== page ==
ean Henry took inspiration for the newest installment of Houndstooth Coffee from a long-standing Texas tradition: waiting in line for barbecue. “At my favorite places you’d wait in line for a really long time, but then they’d cut the meat right in front of you,” the Houndstooth founder says. “They’d ask if you wanted it fatty, or meaty, or if you wanted burnt ends.” Henry liked how engaging the barbecue line was for the customer, and wanted to replicate that dynamic in his new Dallas location (Houndstooth has another shop in Dallas and two more in Austin). Located in a mixed-used development just west of downtown, the space was the perfect opportunity for Henry to build out a 360-degree coffee bar—a vision he’d been dreaming about for years. Stools line half the circular bar, allowing customers a front-row seat to the action. “We can talk to people from all kinds of angles, and they watch us work,” Henry says. “Some people in the morning sidle up to the bar and just watch things, and that’s great. That’s part of waking up.” Houndstooth worked closely with Official Design to create the café, drawing design inspiration from nature. A floating wood volume hangs above the bar, which Henry affectionately refers to as the “cloud.” Light fixtures represent the sun, and expansive windows fill the spacious café with natural light, providing direct views to rows of plants out-

side. This design aesthetic carries over to the cocktail bar adjacent to the space, Jettison, where a dark color palate represents cascading moonlight. While Henry likes that customers can sit and take their time at the Houndstooth bar—paying for their tab at the end of their stay, much like any other bar—he also recognizes that many customers are in a hurry. “You just want to get your coffee and get out sometimes,” Henry says. “It’s being able to take both of those and apply them to our milieu there in the new store.” The result is a dual-service model café, where customers can direct themselves by sense of urgency. Those wishing to sit and stay awhile can take a seat at the bar and wait for a barista to serve them. Customers wanting coffee to-go can line up at the point-of-service and order like they would in a traditional café service model. “We’re still figuring it out—we knew it’d be a new service model for us, but it’s also exciting, and the goal was to create an approachable guest experience,” Henry says. “We’re not reinventing the wheel, but we’re not trying to do what we’ve done before. We’re trying to keep ourselves interested and challenged.” The interplay between bar and café (including the neighboring Jettison) has been a huge success for Houndstooth. Official Design collected the 2016 American Institute of Architects (AIA) Dallas Built Design Honor Award for the concept. FC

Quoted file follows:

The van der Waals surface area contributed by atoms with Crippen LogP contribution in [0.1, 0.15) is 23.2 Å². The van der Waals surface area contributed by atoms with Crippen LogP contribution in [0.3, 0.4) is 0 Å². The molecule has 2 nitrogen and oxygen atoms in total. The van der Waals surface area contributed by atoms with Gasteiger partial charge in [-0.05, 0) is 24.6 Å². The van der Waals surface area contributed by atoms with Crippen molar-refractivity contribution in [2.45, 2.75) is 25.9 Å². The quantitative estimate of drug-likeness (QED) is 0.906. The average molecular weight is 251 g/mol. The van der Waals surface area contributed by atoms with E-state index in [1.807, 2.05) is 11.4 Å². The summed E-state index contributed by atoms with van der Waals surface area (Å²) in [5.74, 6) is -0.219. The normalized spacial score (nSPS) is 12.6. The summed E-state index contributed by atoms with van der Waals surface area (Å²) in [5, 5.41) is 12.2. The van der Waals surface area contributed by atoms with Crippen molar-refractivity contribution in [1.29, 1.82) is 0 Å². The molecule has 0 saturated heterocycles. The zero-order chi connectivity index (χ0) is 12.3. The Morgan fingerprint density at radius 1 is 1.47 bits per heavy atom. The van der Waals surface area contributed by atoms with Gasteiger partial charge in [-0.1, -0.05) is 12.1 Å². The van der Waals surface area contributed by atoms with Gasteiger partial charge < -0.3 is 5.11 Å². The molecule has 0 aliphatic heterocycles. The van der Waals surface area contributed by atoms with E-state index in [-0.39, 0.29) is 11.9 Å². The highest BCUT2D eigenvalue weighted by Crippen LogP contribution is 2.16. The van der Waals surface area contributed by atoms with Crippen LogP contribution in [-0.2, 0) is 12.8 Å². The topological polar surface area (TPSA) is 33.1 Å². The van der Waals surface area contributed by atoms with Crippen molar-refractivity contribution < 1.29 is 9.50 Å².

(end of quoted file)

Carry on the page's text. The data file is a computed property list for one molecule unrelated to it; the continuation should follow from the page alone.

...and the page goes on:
Keeping a Low Profile: Henry says they store most supplies underneath the bar, keeping the countertops clean and neat. This includes stacks of pre-stamped togo cups, pre-folded towels, bulk coffee, and espresso machine cleaning tools.

Grind It Out: A Mahlkönig EK 43 grinds bulk coffee, as well as beans for by-the-cup brewing. Houndstooth offers coffee from Tweed, Counter Culture, and Roseline.

Condiment-nation: Lids, sleeves, cream, sugar, water, napkins—they’re all here, along with a bus tub and trash bin.

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Spring Is in the Cup

Clouds are clearing, temperatures are warming, and iced tea season is imminent. For those hesitant to dive headfirst into the pool of chilled beverages, there are lots of versatile tea options to smooth the transition to spring. Spicy, floral, herbal, soothing, and bright, these offerings are sure to melt away the last of winter’s gloomy days.



1) A SOURCE OF INSPIRATION Did you think spice teas were limited to winter sipping? That may be true for recipes with ingredients like cinnamon, nutmeg, and clove, but TeaSource encourages you to switch up your spices as you cruise into spring. Try Sweet Ginger Green—packed with green tea, ginger root, lemongrass, lemon peel, and honey crystals. Brew it hot on chilly days, or add ice for a refreshing sunny-day tea. 2) YOU’LL SPRING FOR THESE TEAS Ring in the spring with SerendipiTea’s most recent tea offerings. Floral scents highlight their Casanova, Fu Man Chu, and Cotillion blends, celebrating spring’s new growth. For a quick pick-me-up on gloomy days, try the Dark ChocolaTea to lift your spirits—the rich blend contains phenylethylamine and tryptophan, which stimulate the release of serotonin.



3) WAKE UP FROM A LONG WINTER Tony Tellin, head teamaker at Steven Smith Teamaker, recommends Smith’s Kandy blend through the transition to spring. “As winter starts to wane and mother nature starts to stir, we transition from rich, full, round, and soul-quenching to bright, crisp, lively, and floral flavor experiences,” Tellin says. Made from three premier teas from Sri Lanka, the Kandy blend is marked by notes of caramelized sugar, minerality, and bright and lively floral undertones. 4) TEA WITH A PURPOSE Two Leaves and a Bud offers four versatile tea flavors in its new Purpose-Filled Tea line. Fully organic and grown outside in the sunshine, Detox, Hydrate, Invigorate herbal blends, and Energize green tea are perfectly suited for hot and cold brewing. Two Leaves celebrates the outdoors by donating 1 percent of every Purpose-Filled Tea sale to Protect Our Winters, the leading climate advocacy group for the outdoor sports community.



February 2017 » Fresh Cup Magazine